An industry-dominated “multistakeholder process” convened by the Commerce Department recently produced a set of voluntary privacy “best practices” for commercial drones that are so riddled with exceptions and vague language that companies could engage in all sorts of practices that would violate the public’s privacy expectations, while still claiming to comply with these guidelines.
The idea of the process was to produce a set of voluntary best practices to ensure that commercial drone use protects privacy rights. It was convened at the direction of President Obama in an executive order on drone privacy that he issued in February 2015.
Last month, before the document was finalized, we, along with the Electronic Frontier Foundation and Access Now, urged the corporate participants to make a clear commitment to actual best practices, rather than a weak document designed primarily to ensure maximum flexibility in what companies can do with drones. We proposed a set of changes to the document’s language that would have strengthened it enough to allow us to endorse it. Unfortunately, these changes were rejected.
Why won’t Amazon and other industry players in the drone space make a clean commitment to good privacy practices when it comes to drones? To take just one example, I think one thing most Americans would definitely not want to see companies doing with their drones is engaging in persistent and continuous surveillance of people without their consent. Yet this industry-led draft says the best practice is to avoid doing that “in the absence of a compelling need to do otherwise.” A compelling need? What is that? Is Amazon planning to engage in such surveillance with its delivery drones? If not, why wouldn’t it agree to a more straightforward statement? There were a lot of industry players, so I don’t mean to pick on Amazon. Except actually I do, because apparently that company led the meeting negotiations for industry on what turned into the final product.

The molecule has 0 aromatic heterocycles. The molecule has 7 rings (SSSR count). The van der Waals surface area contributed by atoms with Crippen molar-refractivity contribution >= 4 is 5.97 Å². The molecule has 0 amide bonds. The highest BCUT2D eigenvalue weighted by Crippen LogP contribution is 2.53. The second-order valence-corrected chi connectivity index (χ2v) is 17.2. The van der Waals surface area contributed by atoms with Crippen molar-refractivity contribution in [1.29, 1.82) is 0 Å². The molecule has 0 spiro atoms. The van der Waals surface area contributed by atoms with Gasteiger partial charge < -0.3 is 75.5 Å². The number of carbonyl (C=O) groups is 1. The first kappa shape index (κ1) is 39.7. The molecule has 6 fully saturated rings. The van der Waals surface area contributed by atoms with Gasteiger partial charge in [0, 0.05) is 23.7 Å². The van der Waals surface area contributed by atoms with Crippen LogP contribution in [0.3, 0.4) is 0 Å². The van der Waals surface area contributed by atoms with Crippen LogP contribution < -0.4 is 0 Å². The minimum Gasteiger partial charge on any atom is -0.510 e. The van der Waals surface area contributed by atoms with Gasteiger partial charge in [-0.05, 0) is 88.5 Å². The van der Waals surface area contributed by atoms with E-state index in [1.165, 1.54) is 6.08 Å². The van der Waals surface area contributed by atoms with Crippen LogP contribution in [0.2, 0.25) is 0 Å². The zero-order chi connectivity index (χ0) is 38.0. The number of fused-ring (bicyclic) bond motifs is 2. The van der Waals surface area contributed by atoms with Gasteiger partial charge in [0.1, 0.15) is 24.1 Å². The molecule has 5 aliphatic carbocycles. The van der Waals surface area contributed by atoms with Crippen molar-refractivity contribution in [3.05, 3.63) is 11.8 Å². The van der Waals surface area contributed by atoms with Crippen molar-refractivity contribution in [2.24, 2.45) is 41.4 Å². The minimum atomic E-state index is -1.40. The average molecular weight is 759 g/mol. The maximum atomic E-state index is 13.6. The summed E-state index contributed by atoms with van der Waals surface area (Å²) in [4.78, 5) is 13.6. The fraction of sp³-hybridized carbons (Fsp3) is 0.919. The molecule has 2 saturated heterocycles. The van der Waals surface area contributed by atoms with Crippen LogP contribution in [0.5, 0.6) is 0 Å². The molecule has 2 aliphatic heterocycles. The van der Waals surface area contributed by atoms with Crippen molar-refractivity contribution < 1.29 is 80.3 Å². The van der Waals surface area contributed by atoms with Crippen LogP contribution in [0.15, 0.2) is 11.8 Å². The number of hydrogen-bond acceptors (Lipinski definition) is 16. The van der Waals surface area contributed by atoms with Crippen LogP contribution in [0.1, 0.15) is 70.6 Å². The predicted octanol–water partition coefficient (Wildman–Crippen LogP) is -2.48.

Perhaps one could dream up scenarios where a company engages in persistent, continuous surveillance of people without their consent, in a way that nobody would find objectionable. I’m not sure what that scenario would look like, but that certainly wouldn’t be a best practice, and the inclusion of such language is far more likely to be abused than to cover such a remote eventuality.
Other areas where we thought the documents language was too weak were around issues such as consent, the collection of data where people have a reasonable expectation of privacy, the sharing of data with third parties, and data retention. We spell out these and other problems in our letter. As it now stands, the document shows more promise as a corporate consciousness-raising document than an assurance that any complying company isn’t doing anything objectionable.
Any company that is operating drones should certainly comply with the practices laid out in this document. But doing so represents the very bare minimum of what companies should do on privacy, not best practices. The NTIA should reject this document, and discussions in the multi-stakeholder process should continue until adequate privacy protections can be included.